Apple II

Steve Wozniak and Steve Jobs started Apple in their family garage in 1976. The name Apple came from an apple orchard Steve Jobs worked at when he became a vegetarian in India.

Their first computer was the Apple I. It was a $25 MOS Technology 6502 microprocessor running at 1 MHz (MegaHertz) on a single-circuit board with 256 bytes of ROM. However, it lacked a case, keyboard, or display and was priced at $666.66. The need to purchase a separate keyboard caused the Apple I to have low sales. As a result, Steve Jobs and Steve Wozniak decided to remodel the Apple I and call it a new computer: the Apple II.

The Apple II was developed in 1977 be Steve Wozniak and Steve Jobs. It was Apple’s first mass produced microcomputer product. The purpose of the computer was to enhance their previous creation, the Apple I. The introduction of the Apple II at the West Coast Computer Faire in June 1977 sparked the boom in personal computer sales, establishing Apple a formidable marketing company in the world of computers.

Steve Jobs also believed that appearance mattered to convince the consumer into purchasing a product. Steve wanted to make the Apple II more presentable and easily marketable to boost the sales for a product that should not be difficult to use. The Apple II was eventually advertised as a “complete, ready to use computer”. The advertisement convinced consumers that computers could be something they did not have to be a businessman or an accountant to work on.

The Smithsonian National Museum of American History states the Apple II worked by using a “MOS 6502 chip for its central processing unit”. New features in the Apple II that the Apple I lacked were color display, eight internal expansion slots, and a case with a keyboard. The Apple II was one of the first computers that featured a color display and to have a built-in BASIC (Beginner’s All-purpose Symbolic Instruction Code) language, so it was ready to run as soon as the customer placed it on the table.

The most prominent feature of the Apple II was its eight expansion slots. Up to that point, no other computer had this kind of flexibility or expansion possibilities. The top of the computer is not even attached to the keyboard. It lifts off with little effort, allowing simple access to the system motherboard and expansion slots. Dozens of different expansion cards were made by Apple and other manufacturers to add to the Apple II’s capabilities. These capabilities included memory expansion, floppy disk controllers, PASCAL and CP/M emulator cards, parallel, serial, and SCSI cards, processor accelerators, and video cards. The success of the Apple II enabled Jobs and Wozniak to move the headquarters of Apple from their garage to an office in Cupertino.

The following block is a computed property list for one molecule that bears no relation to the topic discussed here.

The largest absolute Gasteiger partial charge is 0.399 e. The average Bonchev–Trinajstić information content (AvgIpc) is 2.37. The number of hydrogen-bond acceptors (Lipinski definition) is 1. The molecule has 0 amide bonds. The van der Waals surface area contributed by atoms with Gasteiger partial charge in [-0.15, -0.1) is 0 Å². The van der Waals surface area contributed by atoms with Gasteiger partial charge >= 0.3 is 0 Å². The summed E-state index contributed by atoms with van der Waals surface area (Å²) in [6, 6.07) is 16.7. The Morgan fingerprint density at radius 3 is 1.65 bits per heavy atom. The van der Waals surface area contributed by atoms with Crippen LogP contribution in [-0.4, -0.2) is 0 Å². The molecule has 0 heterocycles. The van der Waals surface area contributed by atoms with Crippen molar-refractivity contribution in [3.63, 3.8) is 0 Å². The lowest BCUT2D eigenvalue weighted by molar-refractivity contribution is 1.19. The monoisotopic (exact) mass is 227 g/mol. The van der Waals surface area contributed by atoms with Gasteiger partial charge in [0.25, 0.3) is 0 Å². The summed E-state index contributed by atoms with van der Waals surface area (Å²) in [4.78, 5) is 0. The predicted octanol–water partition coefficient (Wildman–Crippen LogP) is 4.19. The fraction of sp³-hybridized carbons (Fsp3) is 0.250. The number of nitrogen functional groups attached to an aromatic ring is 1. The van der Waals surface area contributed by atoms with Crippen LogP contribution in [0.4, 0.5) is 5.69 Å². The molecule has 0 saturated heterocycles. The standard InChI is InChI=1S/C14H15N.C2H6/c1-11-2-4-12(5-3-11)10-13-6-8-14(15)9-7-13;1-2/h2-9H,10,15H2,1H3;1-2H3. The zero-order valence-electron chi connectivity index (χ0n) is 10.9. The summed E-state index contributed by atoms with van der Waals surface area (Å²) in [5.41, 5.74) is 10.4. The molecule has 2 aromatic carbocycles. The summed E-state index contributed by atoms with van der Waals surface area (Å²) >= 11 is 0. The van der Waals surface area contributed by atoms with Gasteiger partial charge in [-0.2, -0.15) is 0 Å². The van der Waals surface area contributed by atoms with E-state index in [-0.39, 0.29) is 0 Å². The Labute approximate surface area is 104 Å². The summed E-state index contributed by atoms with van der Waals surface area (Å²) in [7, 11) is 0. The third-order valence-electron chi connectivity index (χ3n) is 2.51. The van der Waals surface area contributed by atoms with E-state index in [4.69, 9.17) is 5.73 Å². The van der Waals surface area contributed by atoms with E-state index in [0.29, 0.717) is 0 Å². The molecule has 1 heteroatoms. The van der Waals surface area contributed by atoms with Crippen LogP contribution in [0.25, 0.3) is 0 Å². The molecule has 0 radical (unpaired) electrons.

Apple Computer delivered its first Apple II system for $1295. By October 1979, 500,000 units of the Apple II were sold, trumping the sales of the Apple I, and smashed all competitors of the computer market. By 1982, the Apple II had sold 750,000 units. Due to the number of sales, Apple was forced to get large-scale production.

What made the Apple II successful was the new spreadsheet program known as the VisiCalc. Like Microsoft Excel, VisiCalc added columns and rows of data and instantly gives users results. This caused the Apple II to become successful for business companies because they were able to calculate sales at a faster rate than a handheld calculator.

Two updates followed the Apple II: The Apple II Plus in 1979 and the Apple IIe in 1983.

The Apple II series was finally replaced by Apple Machintosh in 1993. However, the Apple II did not end immediately. It continued well after Apple’s introduction of the Macintosh because it was the company’s main source of revenue. The Apple II is one of the most successful and recognizable computers in history. The marketing campaign that Steve Jobs headed to emphasis the low price for a highly valued product made the computer popular for consumers and businesses, causing it to become the first computer widely used across American schools and colleges, operating as the de facto standard computer for education.

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